Another display of God’s grace
1Kings 20: And you’ll know, beyond the shadow of a doubt, that I am God.
Ahab is about as pitiful a king as Israel could have. He’s weak, wicked, and dominated by his wife, Jezebel. When he had a firsthand demonstration of God’s power on Mt. Carmel he was unmoved and remained committed to the sinful life he’s living. It would have served him right had God swatted him like a fly and moved on. But that isn’t what happens. When war comes to Israel the Lord takes the initiative, sending word that he’ll work on Israel’s side to bring victory. The reason is that the Lord wants Ahab, who’s already seen fire fall and consume the sacrifice and altar when Elijah prayed, to finally come to believe in God. This is mercy and grace beyond imagination. God reaches out to one who’s not only lost but is also stubbornly lost. Ahab isn’t going to respond, but it won’t be because the Lord isn’t giving him sufficient opportunity to do so.
Take Away: We serve the God of Second Chances – a fact proven repeatedly throughout human history.
Murder most foul
2 Samuel 11: War kills — sometimes one, sometimes another.
David’s failure in 2 Samuel 11 is stunning. There are no excuses, no contributing circumstances that in any way lessen his failure. When Saul takes it upon himself to play the role of priest rather than wait on Samuel it’s a horrible failure, but it’s no greater than the one I read about here. David, King of Israel sees a woman taking a bath and wants her. Abusing his authority as king he sends for her and then has sexual relations with her. When she later discovers that she’s pregnant, he sends for her husband in hopes of covering up his sin. The only things we know about Uriah are what we find in this story but it’s clear that he’s an honorable man and a loyal soldier. Failing in his plan, David sends a note to his general, Joab (a note carried by Uriah, himself) that’s actually a death sentence. When David receives word of Uriah’s death, he shrugs it off with “war kills.” In this case it isn’t war that kills. It’s David. In the words of Agatha Christie, this is “murder most foul.” David’s a great man, a real hero, and a key figure in God’s plan for the world. Still, the writers of Scripture do not avoid the issue here. They tell us the whole ugly story. Still, what happens, as unsavory as it is, isn’t beyond the grace of God. I’m glad the story doesn’t end here.
Take Away: The Lord can’t deal with our sin until we admit we have sinned and repent of it.
2 Samuel 9: Mephibosheth lived in Jerusalem, taking all his meals at the king’s table.
David remembers his friend Jonathan. He and David stood together in the dark days years earlier. At that time they made promises to one another and David hasn’t forgotten those promises. When David learns that Jonathan has a surviving son he seeks him out. Mephibosheth is lame and has had no contact with David, yet David treats him with respect and kindness. Mephibosheth, obviously, has done nothing to earn anything from David. In fact, as the grandson of Saul, he might still have a claim on the throne in the eyes of some people. Most kings of that era would make it their first order of business to wipe out all his predecessor’s heirs to the throne. David, though, does the very opposite. He returns all Saul’s wealth to Mephibosheth and then gives him an honored place in his own household. David’s action here reminds me of the unmerited favor the King has shown to me. Like Mephibosheth, I’ve done nothing to make myself worthy of this great kindness. And, as David reached out to Mephibosheth because of Jonathan, so has the Lord reached out to me because of Jesus.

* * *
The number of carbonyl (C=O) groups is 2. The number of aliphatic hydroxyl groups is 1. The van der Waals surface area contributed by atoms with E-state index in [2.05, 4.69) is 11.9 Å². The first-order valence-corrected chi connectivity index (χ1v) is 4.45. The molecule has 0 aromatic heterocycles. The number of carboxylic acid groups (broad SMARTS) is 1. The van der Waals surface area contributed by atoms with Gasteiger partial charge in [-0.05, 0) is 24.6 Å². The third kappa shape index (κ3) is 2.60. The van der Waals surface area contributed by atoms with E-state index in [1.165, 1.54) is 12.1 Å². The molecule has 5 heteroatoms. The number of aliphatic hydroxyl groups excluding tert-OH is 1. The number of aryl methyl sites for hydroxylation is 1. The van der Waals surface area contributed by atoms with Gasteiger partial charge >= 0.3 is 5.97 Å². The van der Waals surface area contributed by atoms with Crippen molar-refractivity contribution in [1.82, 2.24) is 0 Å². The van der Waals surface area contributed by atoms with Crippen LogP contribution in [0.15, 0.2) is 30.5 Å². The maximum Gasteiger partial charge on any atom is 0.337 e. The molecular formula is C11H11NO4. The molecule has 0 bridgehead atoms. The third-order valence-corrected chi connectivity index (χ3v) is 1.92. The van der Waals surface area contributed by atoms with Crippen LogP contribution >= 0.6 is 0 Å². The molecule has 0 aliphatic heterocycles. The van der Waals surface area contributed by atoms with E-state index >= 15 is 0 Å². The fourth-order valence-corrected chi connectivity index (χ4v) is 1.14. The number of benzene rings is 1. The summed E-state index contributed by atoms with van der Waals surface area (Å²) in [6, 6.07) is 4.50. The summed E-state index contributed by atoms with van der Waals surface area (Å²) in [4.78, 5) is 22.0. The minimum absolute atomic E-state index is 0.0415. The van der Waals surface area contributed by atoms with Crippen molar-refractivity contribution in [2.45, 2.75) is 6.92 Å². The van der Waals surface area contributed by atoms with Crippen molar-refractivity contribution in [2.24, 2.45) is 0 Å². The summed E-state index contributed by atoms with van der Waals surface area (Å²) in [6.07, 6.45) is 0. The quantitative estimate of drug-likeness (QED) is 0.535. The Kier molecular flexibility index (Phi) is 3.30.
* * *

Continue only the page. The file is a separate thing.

Take Away: All the people of the Lord are recipients of the unmerited favor of God – unworthy, but made welcome in his household.
Blown away by God’s grace
2 Samuel 7: You’ve done all this not because of who I am but because of who you are.
The promise God makes to David through the prophet Nathan is an enormous one. His offspring will rule Israel forever. When I see how Saul’s sad story plays out then compare it to this promise of “forever” made to David I find it to be breathtaking. All this blows David away too. He goes into the presence of the Lord to express his thanks. Along with that is a real sense of unworthiness on his part. While David’s done a lot of the right things, this isn’t God responding to David’s deeds. Instead, this is God acting out of his goodness and David responding as he ought to respond. It’s true of me too. Oh how blessed I am! God is good to me in wonderful ways. He’s blessed me, not because I’m more spiritual, or more obedient than others. He’s blessed me because of his goodness. Like David, I’m blown away by all the Lord has done and is doing for me. And, like him, I want to express my thanksgiving to the Lord.
Take Away: How can I say thanks for all the good things the Lord has done for me?
War games aren’t fun
2 Samuel 3: The war between the house of Saul and the house of David dragged on and on.
Sadly, Saul’s death and David’s return to Israel isn’t the end of Saul’s story. His general, Abner, makes Saul’s son, Ish-Bosheth king over Israel. Meanwhile, David has moved to Hebron in the area of Judah. He’s made king there. Israel’s now divided, with the larger part being ruled by Saul’s son and the smaller area ruled by David. The result is civil war. David no longer needs to run. He has an army equal to that of Israel. Because of that both sides jealously defend their territory. This is civil war at its ugliest, with relatives battling one another. One major battle takes place at the Pool of Gibeon, where the armies meet face to face. In a deadly game, representatives from each side are pitted against one another in one-on-one fights to the death. As David’s men win one round after another things escalate to a major battle in which fighters from each side can call one another by name. It is ugly, ugly, ugly. Civil wars are the worst wars in which people who know one another and share common interests and goals fight it out, leaving corpses scattered across the battlefield. There’s nothing more tragic than war within the family. Church people should do everything possible to avoid such wars. The problem is that, as happened at the Pool of Gibeon, such wars start with much smaller barbed “games” of saying two edged things to one another or giving or taking offense easily. Oh, how we need the grace of God in our relationships with one another.
Take Away: We can more skillfully hurt those closest to us – so dealing with these precious ones must be especially flavored with grace.
1 Samuel 12: And neither will I walk off and leave you. That would be a sin against God! I’m staying right here at my post….